Examples uses of PayLinks:

  • Accepting donations
  • A freelancer wanting to offer a link to their clients for payment
  • Sharing a link between friends in order to split the cost of something

Further reading on PayLinks:


The FAQ is a must read if you are considering integrating GoCardless into your site.

GoCardless does not take card payments. Instead, they base their payment system on direct debits. Users make payments on a page hosted by GoCardless, as opposed to a page on your domain. This may be fine for you, but some companies may wish to keep everything hosted on their own website. Stripe, another online payment service (although US only), allows developers to flow the payment through their own website. See their useful guide Building a payment form which gives a nice introduction to Stripe. SagePay is another service that allows self-hosted payment processing.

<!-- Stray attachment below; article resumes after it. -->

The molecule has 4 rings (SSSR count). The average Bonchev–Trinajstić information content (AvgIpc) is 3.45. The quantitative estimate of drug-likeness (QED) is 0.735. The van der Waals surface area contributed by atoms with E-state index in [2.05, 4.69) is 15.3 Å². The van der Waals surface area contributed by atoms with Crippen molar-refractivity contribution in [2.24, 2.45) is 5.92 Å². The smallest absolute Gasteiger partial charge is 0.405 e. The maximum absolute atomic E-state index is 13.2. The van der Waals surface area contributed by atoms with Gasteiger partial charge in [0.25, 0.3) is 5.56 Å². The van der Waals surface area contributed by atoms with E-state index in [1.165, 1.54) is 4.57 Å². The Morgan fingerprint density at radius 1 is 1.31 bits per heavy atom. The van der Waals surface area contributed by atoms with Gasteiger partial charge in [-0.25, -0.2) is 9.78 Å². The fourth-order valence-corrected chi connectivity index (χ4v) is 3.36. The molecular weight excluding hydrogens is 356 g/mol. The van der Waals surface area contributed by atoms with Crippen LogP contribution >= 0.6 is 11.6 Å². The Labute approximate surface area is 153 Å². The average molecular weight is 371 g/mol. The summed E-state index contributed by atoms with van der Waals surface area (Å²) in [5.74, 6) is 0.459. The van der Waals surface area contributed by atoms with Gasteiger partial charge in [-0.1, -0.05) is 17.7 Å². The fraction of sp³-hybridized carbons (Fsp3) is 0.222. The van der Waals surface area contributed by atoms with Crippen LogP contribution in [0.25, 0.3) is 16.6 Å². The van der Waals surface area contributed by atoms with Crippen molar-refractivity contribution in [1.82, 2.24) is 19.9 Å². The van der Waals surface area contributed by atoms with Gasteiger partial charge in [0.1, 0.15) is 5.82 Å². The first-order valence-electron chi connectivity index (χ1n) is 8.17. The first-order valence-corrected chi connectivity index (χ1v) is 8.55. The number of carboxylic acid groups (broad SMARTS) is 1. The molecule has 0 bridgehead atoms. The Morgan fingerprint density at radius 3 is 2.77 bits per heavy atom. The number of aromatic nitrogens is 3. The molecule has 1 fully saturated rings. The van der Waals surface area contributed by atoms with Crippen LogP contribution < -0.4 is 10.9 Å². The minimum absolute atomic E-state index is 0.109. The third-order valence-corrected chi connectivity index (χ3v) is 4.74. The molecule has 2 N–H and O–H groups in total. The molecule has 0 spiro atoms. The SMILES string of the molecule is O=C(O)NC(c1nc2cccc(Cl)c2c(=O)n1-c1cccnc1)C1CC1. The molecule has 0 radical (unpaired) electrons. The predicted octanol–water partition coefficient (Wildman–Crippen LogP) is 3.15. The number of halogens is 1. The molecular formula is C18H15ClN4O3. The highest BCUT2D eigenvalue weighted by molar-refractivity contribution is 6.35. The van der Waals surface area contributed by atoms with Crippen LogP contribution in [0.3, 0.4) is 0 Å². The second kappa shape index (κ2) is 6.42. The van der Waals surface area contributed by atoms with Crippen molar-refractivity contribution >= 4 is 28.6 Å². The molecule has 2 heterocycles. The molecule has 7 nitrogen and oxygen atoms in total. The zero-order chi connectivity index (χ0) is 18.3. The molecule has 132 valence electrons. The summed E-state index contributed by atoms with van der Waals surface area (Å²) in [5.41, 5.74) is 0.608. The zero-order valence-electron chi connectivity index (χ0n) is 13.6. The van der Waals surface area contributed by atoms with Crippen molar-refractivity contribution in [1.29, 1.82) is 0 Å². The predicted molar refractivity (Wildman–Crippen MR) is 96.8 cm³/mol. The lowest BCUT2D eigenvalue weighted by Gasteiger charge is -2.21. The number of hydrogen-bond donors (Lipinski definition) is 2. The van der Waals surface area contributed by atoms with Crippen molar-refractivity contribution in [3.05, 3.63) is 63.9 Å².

Secure Sockets Layer (SSL) is absolutely necessary in situations like these. When using GoCardless, however, the user is redirected to an SSL enabled website where all details are handled securely. That being said, having SSL on your own website can help with the perceived security of your site. That's not to say that enabling SSL protects your website from cross-site scripting, SQL injection, server exploits, etc, but it does encrypt the connection between your website and the client. This encrypted connection encourages users to proceed with a transaction. Naturally, this is just one of the benefits of SSL; see this article for other benefits. If SSL sounds interesting to you, then this section will give a brief overview on setting it up.

Acquiring a SSL certificate involves steps similar to the following:

  1. Creating a certificate signing request
  2. Submitting your CSR to the SSL provider
  3. Installing your SSL certificate

The GoCardless API s very well documented and provides very useful features.